The Characters

(Masterpieces of American Fiction)

Chepa is a character-type frequently encountered in Donoso’s fiction. She is the incarnation of the matriarch—in this case, a frigid and frustrated woman whose life is governed by the urge to dominate others, whether they be members of her own family or those she considers in need of her insatiable willingness to help.

In Alvaro, Donoso presents the counterpart of the dictatorial matriarch: the pitifully weak man. Heir of a wealthy middle-class family, Alvaro is a man whose selfishness grows mainly out of his inability to face “real” life. When aging, he becomes a stranger to his own family, and even more of a stranger to his grandchildren, who call him “the doll.” At the beginning of the novel, the reader finds Alvaro in a panic facing the possibility of skin cancer. Nobody seems to believe him, but at the end his terrors will turn into reality.

Maya incarnates the unexpected element that destroys the artificial world built up by the Viveses. From their very first meeting, Maya exerts an animal attraction over Chepa, bringing to life her repressed sexuality. Tortured by the conflict between gratitude and hatred toward the woman who has obtained his freedom but is turning him into a toy, Maya—Alvaro’s macho counterpart—rebels against the complacent, self-contained world represented by Chepa, the world of bourgeois society.

Like Maya, the maid Violeta, the fourth major character, represents the world outside the sanctuary of the bourgeois household; she is Chepa’s counterpart, as Maya is Alvaro’s. At the end, Violeta will also be involved in the torturous relationship between Chepa and Maya, eventually becoming the main victim of its dire consequences.

This Sunday Characters Discussed

(Great Characters in Literature)

Josefina Rosas de Vives

Josefina Rosas de Vives (hoh-seh-FEE-nah RROH-sahs deh VEE-vehs), called Chepa (CHEH-pah), the well-to-do daughter of Alejandro Rosas and the wife of the lawyer Alvaro, who likens her to a bitch constantly nursing a vast litter. In her preoccupation with giving aid and sustenance to slum dwellers, she assumes the character of an Artemis of Ephesus and even envisions herself as a many-breasted nurturer who, in giving suck to a multitude, is bitten and consumed. Her ostensible charity is actually an obsession with making others completely dependent on her. In her passion to control others, she develops a strange attachment to a convicted murderer, Maya, whose release from prison she secures and whom she sets up in a leather business. Seeking him in the slums after his desertion of her, she is manhandled by the slum dwellers and loses consciousness. Broken by the experience and by her loss of Maya, she spends the last ten years of her life in silence and sadness and dies at the age of sixty-five.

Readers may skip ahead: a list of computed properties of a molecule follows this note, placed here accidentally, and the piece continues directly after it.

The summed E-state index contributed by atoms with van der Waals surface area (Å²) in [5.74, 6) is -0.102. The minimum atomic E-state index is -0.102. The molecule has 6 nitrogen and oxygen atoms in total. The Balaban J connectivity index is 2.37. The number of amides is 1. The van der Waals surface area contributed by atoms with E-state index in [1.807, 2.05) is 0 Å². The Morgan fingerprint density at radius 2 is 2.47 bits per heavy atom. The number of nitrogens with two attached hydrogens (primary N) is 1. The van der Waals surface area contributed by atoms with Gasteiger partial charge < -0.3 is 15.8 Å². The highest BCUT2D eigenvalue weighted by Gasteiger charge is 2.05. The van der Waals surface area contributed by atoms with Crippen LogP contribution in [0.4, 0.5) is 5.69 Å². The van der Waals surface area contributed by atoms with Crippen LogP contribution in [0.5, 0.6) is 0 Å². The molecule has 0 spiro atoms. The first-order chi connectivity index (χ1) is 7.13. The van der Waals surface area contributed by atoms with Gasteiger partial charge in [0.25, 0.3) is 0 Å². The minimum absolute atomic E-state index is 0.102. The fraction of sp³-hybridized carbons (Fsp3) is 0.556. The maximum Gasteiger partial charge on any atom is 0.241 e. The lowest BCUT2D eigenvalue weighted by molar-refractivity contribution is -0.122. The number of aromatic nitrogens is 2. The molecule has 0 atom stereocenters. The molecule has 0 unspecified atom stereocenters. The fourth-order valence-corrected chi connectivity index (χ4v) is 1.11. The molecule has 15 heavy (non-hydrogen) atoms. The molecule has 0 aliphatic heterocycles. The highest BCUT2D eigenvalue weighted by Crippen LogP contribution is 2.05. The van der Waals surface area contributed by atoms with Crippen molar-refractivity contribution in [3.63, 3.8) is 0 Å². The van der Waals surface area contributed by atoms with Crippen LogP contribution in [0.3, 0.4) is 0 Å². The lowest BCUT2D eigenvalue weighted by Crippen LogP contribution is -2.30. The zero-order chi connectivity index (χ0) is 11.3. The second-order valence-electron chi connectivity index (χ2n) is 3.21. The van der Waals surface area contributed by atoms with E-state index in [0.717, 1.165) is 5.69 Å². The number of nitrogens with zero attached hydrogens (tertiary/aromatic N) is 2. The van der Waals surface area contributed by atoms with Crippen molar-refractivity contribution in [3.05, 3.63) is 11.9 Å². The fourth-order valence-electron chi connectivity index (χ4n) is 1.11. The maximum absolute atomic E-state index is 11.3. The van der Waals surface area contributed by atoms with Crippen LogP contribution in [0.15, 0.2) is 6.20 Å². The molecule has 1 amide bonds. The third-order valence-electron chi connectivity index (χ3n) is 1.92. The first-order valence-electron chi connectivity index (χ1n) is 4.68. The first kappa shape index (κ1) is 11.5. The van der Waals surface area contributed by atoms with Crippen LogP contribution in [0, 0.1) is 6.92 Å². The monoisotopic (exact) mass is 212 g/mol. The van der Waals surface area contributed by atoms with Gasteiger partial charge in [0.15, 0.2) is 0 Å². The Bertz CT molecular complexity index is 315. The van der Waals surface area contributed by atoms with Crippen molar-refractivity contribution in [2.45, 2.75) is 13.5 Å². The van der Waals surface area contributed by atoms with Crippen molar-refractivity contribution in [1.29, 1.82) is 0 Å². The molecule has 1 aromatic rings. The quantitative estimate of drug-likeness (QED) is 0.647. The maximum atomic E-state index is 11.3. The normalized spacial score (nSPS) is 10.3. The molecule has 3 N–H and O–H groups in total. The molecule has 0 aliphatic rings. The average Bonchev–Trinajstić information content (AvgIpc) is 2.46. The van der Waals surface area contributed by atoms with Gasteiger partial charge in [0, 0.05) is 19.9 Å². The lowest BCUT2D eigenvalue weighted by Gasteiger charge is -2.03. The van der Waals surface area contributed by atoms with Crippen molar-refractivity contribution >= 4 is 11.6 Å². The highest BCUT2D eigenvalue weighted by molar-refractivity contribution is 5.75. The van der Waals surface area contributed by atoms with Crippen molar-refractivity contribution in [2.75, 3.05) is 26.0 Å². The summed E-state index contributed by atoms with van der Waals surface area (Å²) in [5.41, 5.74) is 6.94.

Alvaro Vives

Alvaro Vives (AHL-vah-roh), a fifty-five-year-old lawyer and husband of Chepa, who is the same age. His cancer, evidenced by a growing mole above his left nipple, will take his life within five months. His youthful sexual affair with Violeta had been followed by dates with many women, eight of whom are named in the novel, and by his marriage to Chepa when both were twenty-two years old. Although he and Chepa have two daughters, his extramarital affairs with Matilde Greene (who later commits suicide), Carmen Méndez, and Picha attest his loveless marriage. Both he and Chepa, each irrefragably self-centered, are incapable of love. They remain married but stop sleeping together after the exposure of Alvaro’s affair with Matilde Greene. His grandchildren call the terminally ill Alvaro La Muñeca (the Doll) because of his porcelain-like whiteness.


Maya (MI-yah), a convicted murderer. He is tall and ungainly. Like Alvaro, he has a mole, but it is on his upper lip and is not symptomatic of cancer; also like Alvaro, he is compared to a doll, but whereas Alvaro is in metaphor a muñeca (female doll), Maya is a muñeco (male doll). Maya exploits Chepa’s fascination with him by prevailing on her to secure his release from prison. Once released and...

(The entire section is 1043 words.)